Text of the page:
Writing Technologies: Creative and Rhetorical Environments

Dealing with Writing Spaces and Technology

As writing technologies have evolved, so has our understanding and incorporation of these technologies into the writing classroom. Be they cuneiform, papyrus, or a screen, the use of such technologies as teaching tools help to extend our understanding of writing as well as our understanding of the social order from which they were produced.

Presently, technology has afforded writing instructors the ability to deal with intertextuality, multi-genres, combine visual and alphabetical texts, as well as shape how they interact with students.

This website provides insight into the usage of technology in creative writing classrooms, in the composition of multimodal projects, and in the identification of the rhetorical value of online writing instruction.

The first part of the website, created and written by David DiSarro, deals with the creative writing process. He uses "how to" videos created by Jing, a screen capture software agent, which affords the audience the opportunity to see and hear the thought process of a poet at work. Essentially, the entire website is a creative construct. The very process David describes in his episodes are echoed throughout the process of creating this website. It is also easy to see the multimodal components of each webpage - compositions created to showcase their rhetorical value. Such value is then documented in the section dealing with online communication, which parallels the creative writing process through technology and online teacher/student interaction.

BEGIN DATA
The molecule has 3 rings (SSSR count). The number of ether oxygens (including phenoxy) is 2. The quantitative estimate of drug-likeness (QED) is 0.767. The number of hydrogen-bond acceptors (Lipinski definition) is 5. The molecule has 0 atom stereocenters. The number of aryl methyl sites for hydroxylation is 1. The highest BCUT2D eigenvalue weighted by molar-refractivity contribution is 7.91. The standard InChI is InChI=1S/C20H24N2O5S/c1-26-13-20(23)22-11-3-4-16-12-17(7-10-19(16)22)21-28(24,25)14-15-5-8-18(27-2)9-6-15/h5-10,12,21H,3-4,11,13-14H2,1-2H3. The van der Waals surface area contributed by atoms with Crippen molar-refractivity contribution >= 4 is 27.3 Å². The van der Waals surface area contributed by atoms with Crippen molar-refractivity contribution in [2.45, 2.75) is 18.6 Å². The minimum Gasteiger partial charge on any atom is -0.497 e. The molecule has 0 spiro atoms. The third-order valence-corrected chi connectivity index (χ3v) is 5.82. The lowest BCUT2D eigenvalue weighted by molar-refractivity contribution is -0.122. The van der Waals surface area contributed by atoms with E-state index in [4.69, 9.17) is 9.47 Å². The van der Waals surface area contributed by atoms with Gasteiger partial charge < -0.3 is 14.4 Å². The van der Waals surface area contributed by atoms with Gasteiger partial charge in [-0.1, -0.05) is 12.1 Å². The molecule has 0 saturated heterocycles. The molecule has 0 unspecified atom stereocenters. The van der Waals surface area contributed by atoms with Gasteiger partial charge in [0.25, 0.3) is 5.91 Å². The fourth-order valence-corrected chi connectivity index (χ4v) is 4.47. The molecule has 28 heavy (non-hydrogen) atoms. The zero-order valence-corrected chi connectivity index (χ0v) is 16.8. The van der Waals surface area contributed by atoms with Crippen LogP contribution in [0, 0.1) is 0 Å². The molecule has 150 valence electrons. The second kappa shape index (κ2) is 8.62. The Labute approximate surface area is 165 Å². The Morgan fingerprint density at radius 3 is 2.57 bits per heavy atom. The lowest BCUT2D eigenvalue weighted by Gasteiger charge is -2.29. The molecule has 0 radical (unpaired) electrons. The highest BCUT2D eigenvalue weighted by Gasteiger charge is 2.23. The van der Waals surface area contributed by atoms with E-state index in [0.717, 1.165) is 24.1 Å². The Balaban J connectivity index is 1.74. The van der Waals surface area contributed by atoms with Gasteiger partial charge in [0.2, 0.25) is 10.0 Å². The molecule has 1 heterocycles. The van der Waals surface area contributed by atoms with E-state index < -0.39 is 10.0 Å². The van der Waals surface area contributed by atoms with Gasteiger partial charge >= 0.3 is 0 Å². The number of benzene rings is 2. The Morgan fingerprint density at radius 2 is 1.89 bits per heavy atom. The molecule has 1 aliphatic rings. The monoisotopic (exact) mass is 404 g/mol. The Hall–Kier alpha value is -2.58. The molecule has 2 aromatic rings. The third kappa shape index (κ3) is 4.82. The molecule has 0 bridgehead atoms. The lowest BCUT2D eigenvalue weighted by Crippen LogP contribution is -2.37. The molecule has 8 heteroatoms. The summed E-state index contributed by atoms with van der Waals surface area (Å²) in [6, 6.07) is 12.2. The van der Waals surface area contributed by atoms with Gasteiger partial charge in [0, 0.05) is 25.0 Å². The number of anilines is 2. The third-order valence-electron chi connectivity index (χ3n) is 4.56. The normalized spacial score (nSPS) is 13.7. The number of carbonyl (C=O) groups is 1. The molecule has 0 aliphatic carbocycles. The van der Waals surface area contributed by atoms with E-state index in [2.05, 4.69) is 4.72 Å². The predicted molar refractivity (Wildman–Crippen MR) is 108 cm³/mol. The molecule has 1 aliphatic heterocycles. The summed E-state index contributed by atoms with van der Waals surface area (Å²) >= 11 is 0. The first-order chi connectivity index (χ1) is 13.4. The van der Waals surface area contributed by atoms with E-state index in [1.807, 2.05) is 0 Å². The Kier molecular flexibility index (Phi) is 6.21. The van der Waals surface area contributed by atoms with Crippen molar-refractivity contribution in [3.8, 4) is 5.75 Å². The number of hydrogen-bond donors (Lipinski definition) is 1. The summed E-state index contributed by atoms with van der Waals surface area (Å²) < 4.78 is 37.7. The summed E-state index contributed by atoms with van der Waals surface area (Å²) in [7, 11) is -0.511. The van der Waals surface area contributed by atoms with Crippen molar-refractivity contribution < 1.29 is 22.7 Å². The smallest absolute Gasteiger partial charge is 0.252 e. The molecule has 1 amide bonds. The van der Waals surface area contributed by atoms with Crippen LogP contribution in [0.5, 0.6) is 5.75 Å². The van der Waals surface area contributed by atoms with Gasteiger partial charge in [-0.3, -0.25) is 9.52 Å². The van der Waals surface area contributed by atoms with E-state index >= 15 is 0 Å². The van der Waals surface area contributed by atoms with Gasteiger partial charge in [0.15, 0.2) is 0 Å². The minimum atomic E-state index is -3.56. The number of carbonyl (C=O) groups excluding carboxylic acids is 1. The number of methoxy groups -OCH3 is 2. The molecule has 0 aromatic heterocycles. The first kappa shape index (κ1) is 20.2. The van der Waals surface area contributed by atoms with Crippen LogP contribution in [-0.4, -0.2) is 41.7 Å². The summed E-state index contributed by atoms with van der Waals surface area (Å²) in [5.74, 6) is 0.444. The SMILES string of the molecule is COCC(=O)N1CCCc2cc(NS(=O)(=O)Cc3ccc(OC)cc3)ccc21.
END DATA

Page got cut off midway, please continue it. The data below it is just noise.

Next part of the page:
Nicole Williams has created the second part of the website - turning it into a multimodal compilation of pedagogy and examples. Her section reemphasizes the styles incorporated throughout the entire website as all three sections use a variety of texts (visual, sound, video, alphabetical, etc) to reach their audience. Thus, not only is the site creative, but it also displays the finer points of multimodality as described by Nicole. All parts are presented through a multitude of modes via video, pictures, and alphabetical text, as well as being a fully integrated and linked design - thus, the pages reflect one another.

The third part of the website, designed by Casey McArdle, is the integration of the previous two components - it also contains examples created by another screen capture software: Camtasia. Casey's online communication, which is the very medium in which this website resides, examines several possibilities for interacting with students in a digital environment. This section, with its collection of data, both alphabetical and visual, can serve as a fulcrum for writing instructors who wish to utilize technology.

We hope this website can serve as a means to a greater understanding of the creative nature of online writing technologies, their use to communicate via multiple modes, and their effectiveness in online communication.